Pathologist Keqiang Ye has made a series of discoveries recently, arising from his investigations of substances that can mimic the growth factor BDNF (brain-derived neurotrophic factor).
BDNF is a protein produced by the brain that pushes neurons to withstand stress and make new connections. Some neuroscientists have described BDNF as “Miracle Gro for brain cells.”
â€œBDNF has been studied extensively for its ability to protect neurons vulnerable to degeneration in several diseases, such as ALS, Parkinsonâ€™s and Alzheimerâ€™s disease,â€ Ye says. â€œThe trouble with BDNF is one of delivery. Itâ€™s a protein, so it canâ€™t cross the blood-brain barrier and degrades quickly.â€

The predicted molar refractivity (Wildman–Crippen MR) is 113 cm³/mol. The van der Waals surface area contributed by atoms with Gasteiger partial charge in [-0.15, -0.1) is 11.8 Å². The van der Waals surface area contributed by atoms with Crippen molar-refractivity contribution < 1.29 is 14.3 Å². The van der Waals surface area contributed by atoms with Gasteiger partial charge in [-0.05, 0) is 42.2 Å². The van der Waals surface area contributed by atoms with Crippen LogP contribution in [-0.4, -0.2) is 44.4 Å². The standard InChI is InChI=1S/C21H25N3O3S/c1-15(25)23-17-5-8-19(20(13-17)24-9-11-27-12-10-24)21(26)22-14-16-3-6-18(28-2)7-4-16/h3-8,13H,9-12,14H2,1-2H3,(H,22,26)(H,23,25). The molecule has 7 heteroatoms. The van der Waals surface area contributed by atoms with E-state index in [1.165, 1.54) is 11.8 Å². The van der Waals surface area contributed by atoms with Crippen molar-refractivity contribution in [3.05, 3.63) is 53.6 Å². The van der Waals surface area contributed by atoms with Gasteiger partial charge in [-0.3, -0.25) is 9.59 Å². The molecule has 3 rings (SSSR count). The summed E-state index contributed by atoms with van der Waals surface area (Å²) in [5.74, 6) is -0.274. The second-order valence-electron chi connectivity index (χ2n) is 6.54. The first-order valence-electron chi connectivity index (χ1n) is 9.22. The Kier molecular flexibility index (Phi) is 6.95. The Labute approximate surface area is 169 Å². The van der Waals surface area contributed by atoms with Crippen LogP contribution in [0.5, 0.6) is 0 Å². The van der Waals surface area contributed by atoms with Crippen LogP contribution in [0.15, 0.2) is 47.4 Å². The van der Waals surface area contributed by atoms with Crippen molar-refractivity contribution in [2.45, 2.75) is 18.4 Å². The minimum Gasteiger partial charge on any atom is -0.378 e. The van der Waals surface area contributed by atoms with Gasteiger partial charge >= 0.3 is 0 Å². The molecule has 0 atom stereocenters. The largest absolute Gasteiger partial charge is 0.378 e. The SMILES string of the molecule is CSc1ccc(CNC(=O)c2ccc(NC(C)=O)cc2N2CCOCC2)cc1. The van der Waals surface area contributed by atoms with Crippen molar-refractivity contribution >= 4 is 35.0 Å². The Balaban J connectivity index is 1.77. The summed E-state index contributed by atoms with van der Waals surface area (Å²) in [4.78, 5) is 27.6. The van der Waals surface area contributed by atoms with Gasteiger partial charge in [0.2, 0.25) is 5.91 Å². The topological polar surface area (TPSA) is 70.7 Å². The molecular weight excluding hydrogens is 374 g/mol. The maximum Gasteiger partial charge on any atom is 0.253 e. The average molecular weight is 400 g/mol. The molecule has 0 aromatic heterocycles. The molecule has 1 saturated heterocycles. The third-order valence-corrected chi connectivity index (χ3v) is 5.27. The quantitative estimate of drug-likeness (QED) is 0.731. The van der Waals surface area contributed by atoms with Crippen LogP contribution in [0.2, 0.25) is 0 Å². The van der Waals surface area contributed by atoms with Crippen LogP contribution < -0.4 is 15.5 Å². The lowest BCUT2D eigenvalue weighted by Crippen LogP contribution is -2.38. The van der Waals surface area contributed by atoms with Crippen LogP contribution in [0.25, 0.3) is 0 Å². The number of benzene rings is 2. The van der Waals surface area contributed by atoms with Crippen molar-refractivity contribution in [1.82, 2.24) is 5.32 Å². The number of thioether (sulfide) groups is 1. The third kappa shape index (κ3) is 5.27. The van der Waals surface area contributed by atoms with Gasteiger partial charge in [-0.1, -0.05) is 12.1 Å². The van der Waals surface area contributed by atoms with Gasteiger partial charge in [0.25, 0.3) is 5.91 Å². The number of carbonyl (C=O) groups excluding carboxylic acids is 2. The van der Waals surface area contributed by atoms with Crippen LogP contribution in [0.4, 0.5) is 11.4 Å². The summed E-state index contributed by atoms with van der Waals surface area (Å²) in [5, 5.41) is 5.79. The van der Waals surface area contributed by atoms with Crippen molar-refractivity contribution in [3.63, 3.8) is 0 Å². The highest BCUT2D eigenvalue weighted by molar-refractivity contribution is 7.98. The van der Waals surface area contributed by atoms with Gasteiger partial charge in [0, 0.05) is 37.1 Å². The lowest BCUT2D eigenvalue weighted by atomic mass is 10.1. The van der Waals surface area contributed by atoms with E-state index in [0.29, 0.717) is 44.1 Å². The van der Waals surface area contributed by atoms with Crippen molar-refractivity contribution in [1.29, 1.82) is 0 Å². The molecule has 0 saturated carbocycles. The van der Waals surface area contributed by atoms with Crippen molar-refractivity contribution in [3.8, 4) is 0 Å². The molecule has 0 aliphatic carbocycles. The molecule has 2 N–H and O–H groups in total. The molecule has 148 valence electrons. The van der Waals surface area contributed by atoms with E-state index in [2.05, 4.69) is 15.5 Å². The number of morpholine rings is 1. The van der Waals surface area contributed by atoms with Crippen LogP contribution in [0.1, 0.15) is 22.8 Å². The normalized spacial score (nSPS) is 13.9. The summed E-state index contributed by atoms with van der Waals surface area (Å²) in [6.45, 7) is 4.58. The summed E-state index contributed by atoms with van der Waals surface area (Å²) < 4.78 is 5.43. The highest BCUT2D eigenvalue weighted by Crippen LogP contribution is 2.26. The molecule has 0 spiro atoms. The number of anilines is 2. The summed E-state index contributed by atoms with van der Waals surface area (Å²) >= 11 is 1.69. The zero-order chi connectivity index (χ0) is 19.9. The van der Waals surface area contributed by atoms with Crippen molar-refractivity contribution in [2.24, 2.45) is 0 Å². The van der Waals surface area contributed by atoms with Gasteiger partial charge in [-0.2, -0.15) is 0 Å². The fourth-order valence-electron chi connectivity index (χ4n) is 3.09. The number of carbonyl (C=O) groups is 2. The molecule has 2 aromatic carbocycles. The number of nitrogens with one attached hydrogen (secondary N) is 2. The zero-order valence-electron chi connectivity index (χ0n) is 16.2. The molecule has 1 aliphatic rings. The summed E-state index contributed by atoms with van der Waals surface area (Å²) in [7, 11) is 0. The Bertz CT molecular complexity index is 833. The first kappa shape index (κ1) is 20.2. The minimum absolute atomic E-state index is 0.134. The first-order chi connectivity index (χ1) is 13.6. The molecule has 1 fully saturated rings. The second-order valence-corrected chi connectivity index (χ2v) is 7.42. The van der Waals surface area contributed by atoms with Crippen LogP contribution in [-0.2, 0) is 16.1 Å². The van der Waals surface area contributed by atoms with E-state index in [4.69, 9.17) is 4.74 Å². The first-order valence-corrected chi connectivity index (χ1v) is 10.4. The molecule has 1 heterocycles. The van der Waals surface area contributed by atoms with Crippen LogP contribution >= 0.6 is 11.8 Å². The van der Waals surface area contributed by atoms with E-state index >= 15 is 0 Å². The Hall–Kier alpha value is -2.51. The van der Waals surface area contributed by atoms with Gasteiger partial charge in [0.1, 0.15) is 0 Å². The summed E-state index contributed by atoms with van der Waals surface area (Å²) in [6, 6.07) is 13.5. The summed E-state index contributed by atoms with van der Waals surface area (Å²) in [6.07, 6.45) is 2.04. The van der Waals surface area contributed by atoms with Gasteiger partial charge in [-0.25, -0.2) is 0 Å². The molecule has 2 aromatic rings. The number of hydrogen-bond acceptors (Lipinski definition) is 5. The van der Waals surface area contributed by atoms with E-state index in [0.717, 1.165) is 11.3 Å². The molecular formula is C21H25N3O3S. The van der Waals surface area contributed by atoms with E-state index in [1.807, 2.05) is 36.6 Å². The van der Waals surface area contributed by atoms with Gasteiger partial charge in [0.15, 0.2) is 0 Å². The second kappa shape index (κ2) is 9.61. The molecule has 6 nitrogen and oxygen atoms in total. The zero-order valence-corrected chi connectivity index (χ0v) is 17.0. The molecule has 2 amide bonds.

Working with Ye, postdoctoral fellow Sung-Wuk Jang identified a compound called 7,8-dihydroxyflavone that can duplicate BDNFâ€™s effects on neurons and can protect them against damage in animal models of seizure, stroke and Parkinsonâ€™s disease. The compoundâ€™s selective effects suggest that it could be the founder of a new class of brain-protecting drugs. The results were published in Proceedings of the National Academy of Sciences.